What is the measure?

A report on the Antartica temperatures has warmed up the AGW media winds. Skenderberg brings up an important point about these climatological studies in Climate “Researchers” Discover That Antarctica Is Cold. The key issue is one that should bother anyone with firm conclusions about global climatology.

This is something I’ve continually tried to point out, since there’s something that gets lost in the shuffling of attempts to study “temperature” over large ranges of space (and time). “Temperature” can only exist as a definable quantity at a particular location in space at a particular point in time. That’s just basic physics – and once you go beyond that, you are entering a realm of murk that is much less enlightening and much less exact.

It’s always important to carefully evaluate what you actually can “know” and what you are not really able to “know.” The mere ability to compute numbers does not mean that those numbers have solid meaning.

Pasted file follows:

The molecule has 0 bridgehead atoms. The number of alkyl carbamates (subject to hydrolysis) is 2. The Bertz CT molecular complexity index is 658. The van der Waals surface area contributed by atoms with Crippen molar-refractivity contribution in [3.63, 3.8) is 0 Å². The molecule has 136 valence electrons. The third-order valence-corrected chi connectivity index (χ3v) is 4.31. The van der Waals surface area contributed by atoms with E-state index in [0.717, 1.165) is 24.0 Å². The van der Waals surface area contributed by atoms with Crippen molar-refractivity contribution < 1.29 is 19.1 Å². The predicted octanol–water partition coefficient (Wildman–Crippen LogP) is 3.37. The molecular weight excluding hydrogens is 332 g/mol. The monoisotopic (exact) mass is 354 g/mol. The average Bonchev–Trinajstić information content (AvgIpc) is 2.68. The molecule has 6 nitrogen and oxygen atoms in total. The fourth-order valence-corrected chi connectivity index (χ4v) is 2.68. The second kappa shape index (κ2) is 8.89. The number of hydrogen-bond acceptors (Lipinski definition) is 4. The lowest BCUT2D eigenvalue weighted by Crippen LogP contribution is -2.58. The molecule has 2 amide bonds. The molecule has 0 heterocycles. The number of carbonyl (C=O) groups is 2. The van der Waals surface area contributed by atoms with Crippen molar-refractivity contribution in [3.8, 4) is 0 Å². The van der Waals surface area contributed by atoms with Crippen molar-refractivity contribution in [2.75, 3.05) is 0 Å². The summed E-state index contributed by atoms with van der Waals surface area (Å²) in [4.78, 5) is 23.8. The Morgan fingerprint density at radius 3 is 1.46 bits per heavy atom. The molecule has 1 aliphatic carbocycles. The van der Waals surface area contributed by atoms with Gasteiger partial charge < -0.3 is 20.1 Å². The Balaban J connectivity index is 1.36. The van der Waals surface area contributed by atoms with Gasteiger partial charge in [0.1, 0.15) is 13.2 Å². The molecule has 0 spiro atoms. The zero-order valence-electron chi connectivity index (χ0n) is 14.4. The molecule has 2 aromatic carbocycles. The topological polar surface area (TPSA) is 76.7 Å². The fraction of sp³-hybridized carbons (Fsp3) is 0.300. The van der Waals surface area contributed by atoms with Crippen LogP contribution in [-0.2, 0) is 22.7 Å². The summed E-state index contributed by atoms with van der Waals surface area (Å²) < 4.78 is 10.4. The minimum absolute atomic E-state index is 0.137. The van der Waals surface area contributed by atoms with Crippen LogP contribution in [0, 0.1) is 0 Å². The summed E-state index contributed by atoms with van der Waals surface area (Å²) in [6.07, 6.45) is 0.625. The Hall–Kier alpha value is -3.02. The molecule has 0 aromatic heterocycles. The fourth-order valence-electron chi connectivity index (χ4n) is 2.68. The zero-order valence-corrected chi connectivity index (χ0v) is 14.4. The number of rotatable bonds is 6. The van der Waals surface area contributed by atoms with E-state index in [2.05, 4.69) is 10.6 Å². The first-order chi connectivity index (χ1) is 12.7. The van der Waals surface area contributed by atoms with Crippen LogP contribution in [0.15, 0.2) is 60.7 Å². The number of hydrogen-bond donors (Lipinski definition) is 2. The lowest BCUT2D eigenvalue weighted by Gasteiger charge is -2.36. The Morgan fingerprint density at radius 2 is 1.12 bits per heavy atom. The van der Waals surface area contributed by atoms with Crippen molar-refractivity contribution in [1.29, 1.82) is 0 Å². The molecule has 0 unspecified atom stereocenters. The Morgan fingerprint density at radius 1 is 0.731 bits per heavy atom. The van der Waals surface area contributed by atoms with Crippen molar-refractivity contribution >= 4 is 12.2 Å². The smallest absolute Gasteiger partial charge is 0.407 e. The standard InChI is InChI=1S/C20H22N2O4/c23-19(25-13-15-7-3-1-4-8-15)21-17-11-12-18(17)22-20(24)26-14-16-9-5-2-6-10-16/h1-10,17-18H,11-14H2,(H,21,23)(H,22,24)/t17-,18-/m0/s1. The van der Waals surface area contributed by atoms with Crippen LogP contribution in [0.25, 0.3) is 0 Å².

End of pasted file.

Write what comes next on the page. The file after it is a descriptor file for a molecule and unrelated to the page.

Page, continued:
The problem with any conclusion about global warming, much less anthropogenic based, is that of measuring what you are calling warming or cooling on a global scale. You could do this by trying to measure atmospheric energy content but the inherent difficulties in that measure are why temperature is often used instead. With temperature, though, you need to know its distribution throughout a medium and other properties of the medium such as its mass and volume in order to obtain a proper measure of its ‘coolness’ or ‘warmness’ at any point in time.

The discussion is clouded by the modeling and measures talking about fractions of a degree change in temperature over decades being used to explain massive ice melting or other traumatic events. There is a disconnect between the theories and the realities that is creating cynicism in some circles.

Basic science is always about the measure. What is the measure? How precise is it? How accurate is it? Does it really measure what we are interesting in learning about? Skanderberg highlights and describes the importance of these concerns.

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